Thursday, June 17, 2010

NPR Puzzle 6/13/10 -- Anthony Bourdain, may I introduce Charlie Dimmock?

Here's this week's NPR puzzle:
Write down the following five names: Christian Dior, Anne Boleyn, Edna Ferber, Indiana Jones and Richard Simmons. The first four names have something unusual in common that the fifth name does not. What is it? Give another name that shares this property. Hint: It's a property that only a few names have. To show that you have the right answer, think of another name that shares the same property. Any name that shares the property will be considered correct. 
Here's how this one works.  Each name CHristian DIor, ANne BOleyn, EDna FErber, INdiana JOnes has the same pattern: the first name starts with two letters that are each one letter before the first two letters of the last name: C before D + H before I; A before B + N before O; etc.  We're still not sure what that property is called -- letter progression? -- but there is a temptation to call it the HAL 9000 Effect after the decision to call the computer HAL (the three letters before IBM) in the movie 2001: A Space Odyssey But everyone involved denies any connection with IBM, and says it's really the acronym for Heuristic ALgorithm.

But wait!  There's more!!  Regardless of what you call this property, we found two celebrity names that work for the first three letters of the first and last names.  We set that as a special puzzle for Will Shortz, who clearly wasn't able to solve it because he never responded to us.  I'll point out those two answers as we go along.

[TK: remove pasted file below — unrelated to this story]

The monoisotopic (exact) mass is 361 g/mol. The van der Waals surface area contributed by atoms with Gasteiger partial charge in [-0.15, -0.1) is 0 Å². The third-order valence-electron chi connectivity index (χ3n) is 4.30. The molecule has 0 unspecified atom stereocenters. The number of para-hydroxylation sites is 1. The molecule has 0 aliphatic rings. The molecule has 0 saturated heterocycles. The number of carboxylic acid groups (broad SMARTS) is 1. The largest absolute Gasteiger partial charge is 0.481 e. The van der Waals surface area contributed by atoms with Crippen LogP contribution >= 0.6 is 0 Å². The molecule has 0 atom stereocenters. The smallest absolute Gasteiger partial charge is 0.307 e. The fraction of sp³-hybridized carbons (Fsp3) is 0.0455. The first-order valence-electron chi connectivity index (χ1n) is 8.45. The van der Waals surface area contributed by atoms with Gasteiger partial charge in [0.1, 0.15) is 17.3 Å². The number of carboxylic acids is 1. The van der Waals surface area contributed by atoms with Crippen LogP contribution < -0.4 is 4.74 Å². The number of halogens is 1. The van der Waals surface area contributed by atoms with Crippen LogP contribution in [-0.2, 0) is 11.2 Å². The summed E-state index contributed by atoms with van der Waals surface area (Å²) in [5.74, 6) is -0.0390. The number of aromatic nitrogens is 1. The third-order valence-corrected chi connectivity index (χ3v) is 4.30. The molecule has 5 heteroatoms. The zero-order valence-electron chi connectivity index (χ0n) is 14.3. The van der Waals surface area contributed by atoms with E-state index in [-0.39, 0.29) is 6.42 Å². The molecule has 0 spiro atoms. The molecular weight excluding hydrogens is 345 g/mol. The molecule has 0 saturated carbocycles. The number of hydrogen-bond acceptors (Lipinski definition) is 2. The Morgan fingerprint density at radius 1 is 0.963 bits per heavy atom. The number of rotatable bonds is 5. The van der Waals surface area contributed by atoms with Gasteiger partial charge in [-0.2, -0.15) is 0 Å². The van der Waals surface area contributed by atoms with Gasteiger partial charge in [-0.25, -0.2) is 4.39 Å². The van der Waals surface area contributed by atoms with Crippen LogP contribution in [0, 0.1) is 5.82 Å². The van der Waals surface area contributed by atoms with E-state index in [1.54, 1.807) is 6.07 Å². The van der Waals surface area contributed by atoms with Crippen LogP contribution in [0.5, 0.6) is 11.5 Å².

Here are the photos I used of people whose names meet the criteria in the puzzle.


CHARLES DICKENS













NATASHA OBAMA (better known as Sasha, here in Halloween costume, Oct. 08)



Here are some other names that worked:

Adam Bede, Adam Beach, Anne Bobby, Anne Bonny, Stanley Tucci, Inigo Jones, Andrea Bocelli, Ingemar Johansson (our other three-letter celebrity name), and Roger Spottiswoode.


Here are the guesses for this week's How Many Entries Game.  (Nope, we still don't have a standardized name for this game.  Any good ideas out there?  Post a comment; if we love it, we'll reward you.)

Fewer than 100
100 - 200
200 - 300
300 - 400
400 - 500
500 - 600
600 - 700
700 - 800
800 - 900 -- Magdalen
900 - 1,000 -- Dave
1,000 - 1,100 -- Natasha
1,100 - 1,200 -- Ross
1,200 - 1,300
1,300 - 1,400 -- Mendo Jim
1,400 - 1,500
1,500 - 2,000 -- Tom
 2,000 - 2.500
2,500 - 3,000
3,000 - 3,500
3,500 - 4,000
4,000 - 4,500
4,500 - 5,000
More than 5,000
More than 5,000 and it sets a new record.

2 comments:

Mendo Jim said...

As I said last Sunday, the constraint to come up with FAMOUS names that fit the "property" is self-inflicted, if more challenging.
WS plainly said "ANY name ..... will be considered correct."
Even though the list of famous names begins to stretch the good Doctor's claim of "only a few," all the right answers puts to shame even the similar claim for bird names a few months back.
I know these games are for the general public and are supposed to be fun, but a little more rigor on the Master's part would be welcome, at least to me.

Ben said...

For a name for the game, how about "PICK A TRANCHE," in honor of our recent financial crisis?

And I'll take 1200-1300, because it's there.

- Ben